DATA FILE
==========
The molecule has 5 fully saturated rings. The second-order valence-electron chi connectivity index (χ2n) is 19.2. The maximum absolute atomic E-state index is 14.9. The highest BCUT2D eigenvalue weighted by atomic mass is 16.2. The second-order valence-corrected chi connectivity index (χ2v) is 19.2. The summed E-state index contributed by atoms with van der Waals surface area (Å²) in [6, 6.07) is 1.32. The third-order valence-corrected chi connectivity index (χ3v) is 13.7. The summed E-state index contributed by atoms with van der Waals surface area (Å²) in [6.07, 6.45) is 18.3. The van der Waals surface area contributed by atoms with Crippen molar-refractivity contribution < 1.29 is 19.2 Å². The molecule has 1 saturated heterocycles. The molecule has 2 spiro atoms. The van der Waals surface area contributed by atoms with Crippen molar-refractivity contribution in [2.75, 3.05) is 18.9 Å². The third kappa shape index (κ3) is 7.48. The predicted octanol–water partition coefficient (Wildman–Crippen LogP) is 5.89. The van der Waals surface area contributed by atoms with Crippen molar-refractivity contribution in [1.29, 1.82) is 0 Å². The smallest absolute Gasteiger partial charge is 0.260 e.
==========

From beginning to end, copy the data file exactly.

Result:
The molecule has 5 fully saturated rings. The second-order valence-electron chi connectivity index (χ2n) is 19.2. The maximum absolute atomic E-state index is 14.9. The highest BCUT2D eigenvalue weighted by atomic mass is 16.2. The second-order valence-corrected chi connectivity index (χ2v) is 19.2. The summed E-state index contributed by atoms with van der Waals surface area (Å²) in [6, 6.07) is 1.32. The third-order valence-corrected chi connectivity index (χ3v) is 13.7. The summed E-state index contributed by atoms with van der Waals surface area (Å²) in [6.07, 6.45) is 18.3. The van der Waals surface area contributed by atoms with Crippen molar-refractivity contribution < 1.29 is 19.2 Å². The molecule has 1 saturated heterocycles. The molecule has 2 spiro atoms. The van der Waals surface area contributed by atoms with Crippen molar-refractivity contribution in [2.75, 3.05) is 18.9 Å². The third kappa shape index (κ3) is 7.48. The predicted octanol–water partition coefficient (Wildman–Crippen LogP) is 5.89. The van der Waals surface area contributed by atoms with Crippen molar-refractivity contribution in [1.29, 1.82) is 0 Å². The smallest absolute Gasteiger partial charge is 0.260 e.